John Lennox, left, acts as a foil for Tony Wolf as he shows Adrian College students how he choreographed the sword-fighting scenes in The Lord of the Rings and other productions.
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ADRIAN - Without Tony Wolf, all the battling peoples in The Lord of the Rings films just might get along.
As fighting styles designer for the trilogy, it was Mr. Wolf who cooked up the combat styles for each culture in the tale's mythology - one for elves, another for orcs - and yesterday he brought his methods to 18 students at Adrian College.
The four-hour workshop in Downs Hall focused on general techniques about performance combat rather than specific fight moves. Visually, it was one-part ballet, one-part stylized sparring.
Speaking in the accent of his native New Zealand, Mr. Wolf, 37, called his approach “pre-style,” meaning it focuses on principles of movement that can be adapted to different fighting styles.
“Rather than accumulating moves, ... it addresses stage combat as a movement art,” he said.
Students spent most of the session engaged in a series of movement exercises that focused on things like balance, extension, and synergy among performers. Later, Mr. Wolf demonstrated - sometimes with swordplay, at other times with fist fights - how the building blocks contribute to a realistic and safe fight sequence.
Mr. Wolf has been doing this kind of stuff professionally for 15 years, and his fight direction and action design have been included in over 180 film, television, and other productions.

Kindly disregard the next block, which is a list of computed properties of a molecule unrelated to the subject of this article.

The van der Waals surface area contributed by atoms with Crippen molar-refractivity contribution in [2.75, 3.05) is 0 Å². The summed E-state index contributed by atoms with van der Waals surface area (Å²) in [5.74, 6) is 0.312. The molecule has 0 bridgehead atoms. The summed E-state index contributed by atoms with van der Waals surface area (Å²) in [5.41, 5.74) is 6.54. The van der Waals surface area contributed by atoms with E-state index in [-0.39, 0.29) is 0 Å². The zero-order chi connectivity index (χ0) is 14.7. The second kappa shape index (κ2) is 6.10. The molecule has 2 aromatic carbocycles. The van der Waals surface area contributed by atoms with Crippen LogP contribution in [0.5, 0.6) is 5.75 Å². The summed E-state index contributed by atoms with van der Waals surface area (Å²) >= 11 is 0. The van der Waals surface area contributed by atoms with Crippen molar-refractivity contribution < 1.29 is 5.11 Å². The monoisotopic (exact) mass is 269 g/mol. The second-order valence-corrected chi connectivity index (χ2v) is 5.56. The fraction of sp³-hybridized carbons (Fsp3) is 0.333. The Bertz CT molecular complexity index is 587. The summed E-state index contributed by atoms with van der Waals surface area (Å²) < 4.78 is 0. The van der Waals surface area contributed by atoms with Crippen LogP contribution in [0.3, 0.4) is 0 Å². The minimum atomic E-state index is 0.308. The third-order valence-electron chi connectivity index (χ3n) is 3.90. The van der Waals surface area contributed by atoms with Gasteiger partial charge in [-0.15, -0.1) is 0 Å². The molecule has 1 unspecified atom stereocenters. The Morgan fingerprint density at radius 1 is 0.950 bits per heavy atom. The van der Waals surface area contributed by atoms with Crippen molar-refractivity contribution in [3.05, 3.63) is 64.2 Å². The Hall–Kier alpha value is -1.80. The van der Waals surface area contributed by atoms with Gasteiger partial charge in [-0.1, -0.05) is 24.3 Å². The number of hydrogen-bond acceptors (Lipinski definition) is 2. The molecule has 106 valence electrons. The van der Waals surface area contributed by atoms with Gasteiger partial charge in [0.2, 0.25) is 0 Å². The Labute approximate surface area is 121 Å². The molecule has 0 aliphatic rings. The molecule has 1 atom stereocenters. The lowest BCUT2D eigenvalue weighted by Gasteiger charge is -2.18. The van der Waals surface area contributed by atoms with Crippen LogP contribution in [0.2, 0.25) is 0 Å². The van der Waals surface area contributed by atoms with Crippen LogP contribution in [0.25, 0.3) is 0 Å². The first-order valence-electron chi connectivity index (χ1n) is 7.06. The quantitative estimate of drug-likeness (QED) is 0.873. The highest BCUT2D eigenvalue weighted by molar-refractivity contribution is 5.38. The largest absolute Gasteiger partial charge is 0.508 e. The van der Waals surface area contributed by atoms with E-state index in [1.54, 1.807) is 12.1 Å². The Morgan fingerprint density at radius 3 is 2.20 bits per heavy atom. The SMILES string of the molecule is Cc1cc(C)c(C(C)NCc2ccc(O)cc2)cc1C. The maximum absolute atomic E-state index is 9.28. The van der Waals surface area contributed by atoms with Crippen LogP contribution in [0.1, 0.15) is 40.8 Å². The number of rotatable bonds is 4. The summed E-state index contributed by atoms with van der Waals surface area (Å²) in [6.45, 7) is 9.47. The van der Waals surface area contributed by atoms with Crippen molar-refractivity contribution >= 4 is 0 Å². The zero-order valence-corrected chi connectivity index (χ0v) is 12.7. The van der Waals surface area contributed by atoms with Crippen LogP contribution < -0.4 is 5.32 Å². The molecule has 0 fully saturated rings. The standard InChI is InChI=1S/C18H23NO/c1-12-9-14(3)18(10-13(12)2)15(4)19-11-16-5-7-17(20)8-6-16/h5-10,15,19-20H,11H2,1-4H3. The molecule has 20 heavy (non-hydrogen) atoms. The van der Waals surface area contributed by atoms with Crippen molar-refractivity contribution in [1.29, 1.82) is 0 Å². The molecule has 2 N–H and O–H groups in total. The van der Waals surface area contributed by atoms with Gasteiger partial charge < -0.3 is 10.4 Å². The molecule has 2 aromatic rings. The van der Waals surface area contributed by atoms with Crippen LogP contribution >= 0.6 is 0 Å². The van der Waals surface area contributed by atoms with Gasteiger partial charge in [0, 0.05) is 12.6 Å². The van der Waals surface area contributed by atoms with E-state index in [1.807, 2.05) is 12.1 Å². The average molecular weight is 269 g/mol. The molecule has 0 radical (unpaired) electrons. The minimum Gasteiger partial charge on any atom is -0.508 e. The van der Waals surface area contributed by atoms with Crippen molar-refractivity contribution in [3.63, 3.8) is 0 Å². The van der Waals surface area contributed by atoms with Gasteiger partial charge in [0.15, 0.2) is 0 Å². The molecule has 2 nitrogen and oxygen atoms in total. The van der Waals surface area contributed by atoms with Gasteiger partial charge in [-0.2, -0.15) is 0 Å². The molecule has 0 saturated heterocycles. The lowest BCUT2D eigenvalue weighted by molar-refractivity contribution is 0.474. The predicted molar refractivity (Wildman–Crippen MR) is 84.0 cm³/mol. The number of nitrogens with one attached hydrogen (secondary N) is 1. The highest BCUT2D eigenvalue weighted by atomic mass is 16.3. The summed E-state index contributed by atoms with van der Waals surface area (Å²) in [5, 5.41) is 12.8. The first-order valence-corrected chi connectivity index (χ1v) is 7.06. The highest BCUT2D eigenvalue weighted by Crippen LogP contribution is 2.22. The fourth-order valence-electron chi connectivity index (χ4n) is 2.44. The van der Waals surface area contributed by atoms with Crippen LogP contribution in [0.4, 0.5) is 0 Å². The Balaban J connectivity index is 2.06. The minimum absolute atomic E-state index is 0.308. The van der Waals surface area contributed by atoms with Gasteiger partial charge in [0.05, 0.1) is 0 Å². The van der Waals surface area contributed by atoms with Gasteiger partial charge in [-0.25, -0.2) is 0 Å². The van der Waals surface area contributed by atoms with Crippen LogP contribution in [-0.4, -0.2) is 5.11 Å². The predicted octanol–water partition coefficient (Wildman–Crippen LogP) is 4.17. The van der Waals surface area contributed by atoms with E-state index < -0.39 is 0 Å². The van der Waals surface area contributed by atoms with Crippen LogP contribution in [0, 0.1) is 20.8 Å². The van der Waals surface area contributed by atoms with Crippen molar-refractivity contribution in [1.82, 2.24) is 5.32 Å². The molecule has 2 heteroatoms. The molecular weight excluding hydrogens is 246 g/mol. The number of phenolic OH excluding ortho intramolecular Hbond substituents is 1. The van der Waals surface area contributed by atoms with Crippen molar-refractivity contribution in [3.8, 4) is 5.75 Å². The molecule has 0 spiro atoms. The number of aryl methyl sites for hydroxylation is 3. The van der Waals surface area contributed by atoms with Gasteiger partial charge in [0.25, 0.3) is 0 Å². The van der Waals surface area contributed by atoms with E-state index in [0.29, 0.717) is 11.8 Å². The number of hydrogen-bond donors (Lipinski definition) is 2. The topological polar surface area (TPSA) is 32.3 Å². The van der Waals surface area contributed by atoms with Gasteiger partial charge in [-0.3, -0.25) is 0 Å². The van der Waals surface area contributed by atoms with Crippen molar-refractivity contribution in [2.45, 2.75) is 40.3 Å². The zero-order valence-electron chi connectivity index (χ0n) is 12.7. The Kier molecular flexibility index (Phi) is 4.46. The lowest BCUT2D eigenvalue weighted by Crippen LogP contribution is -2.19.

But his interest goes back much further to the days of his youth, watching the Batman television series.
“I was staging fights when I was 10 years old,” he said.
Since then, he's developed fight design into a niche, even creating a style he calls Re:Action.
“No one had developed a system,” he said.
Mr. Wolf visited Adrian as part of a national workshop tour for students and professional actors.
He said the basic two rules of staging a fight are making sure it is safe and that it continues telling the story.
Valerie West, a junior theater major, practiced some fencing once for a stage production, but this was her first general exploration of combat performance.
“I basically was expecting one-on-one combat fighting,” she said. “But I think that this is a much better way of doing it.”
Ben Rosebrock, a sophomore interested in acting, was attracted to the workshop by Mr. Wolf's professional success.
“We don't get this opportunity very much,” he said.
Those at the workshop had numerous questions for Mr. Wolf regarding his experiences.
Michael Allen, chairman of the college's theater department, was among them, but his question had little to do with fighting: “Do you have Liv Tyler's phone number?”